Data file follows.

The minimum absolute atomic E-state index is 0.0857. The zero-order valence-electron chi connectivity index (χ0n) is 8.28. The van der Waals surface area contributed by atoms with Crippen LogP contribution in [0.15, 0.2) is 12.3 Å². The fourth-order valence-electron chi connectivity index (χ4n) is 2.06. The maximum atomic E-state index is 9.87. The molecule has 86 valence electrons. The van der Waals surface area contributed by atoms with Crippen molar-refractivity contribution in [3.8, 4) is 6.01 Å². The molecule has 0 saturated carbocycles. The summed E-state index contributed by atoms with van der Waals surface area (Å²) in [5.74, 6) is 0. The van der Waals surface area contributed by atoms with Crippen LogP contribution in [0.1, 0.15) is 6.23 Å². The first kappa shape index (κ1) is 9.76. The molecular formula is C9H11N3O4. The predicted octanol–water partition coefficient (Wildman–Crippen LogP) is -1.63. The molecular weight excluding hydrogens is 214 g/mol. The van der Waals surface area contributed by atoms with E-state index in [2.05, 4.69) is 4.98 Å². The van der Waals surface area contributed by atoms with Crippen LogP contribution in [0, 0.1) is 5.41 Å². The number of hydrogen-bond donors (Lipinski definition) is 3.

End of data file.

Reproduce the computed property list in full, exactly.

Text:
The minimum absolute atomic E-state index is 0.0857. The zero-order valence-electron chi connectivity index (χ0n) is 8.28. The van der Waals surface area contributed by atoms with Crippen LogP contribution in [0.15, 0.2) is 12.3 Å². The fourth-order valence-electron chi connectivity index (χ4n) is 2.06. The maximum atomic E-state index is 9.87. The molecule has 86 valence electrons. The van der Waals surface area contributed by atoms with Crippen molar-refractivity contribution in [3.8, 4) is 6.01 Å². The molecule has 0 saturated carbocycles. The summed E-state index contributed by atoms with van der Waals surface area (Å²) in [5.74, 6) is 0. The van der Waals surface area contributed by atoms with Crippen LogP contribution in [0.1, 0.15) is 6.23 Å². The first kappa shape index (κ1) is 9.76. The molecular formula is C9H11N3O4. The predicted octanol–water partition coefficient (Wildman–Crippen LogP) is -1.63. The molecular weight excluding hydrogens is 214 g/mol. The van der Waals surface area contributed by atoms with E-state index in [2.05, 4.69) is 4.98 Å². The van der Waals surface area contributed by atoms with Crippen LogP contribution in [0, 0.1) is 5.41 Å². The number of hydrogen-bond donors (Lipinski definition) is 3.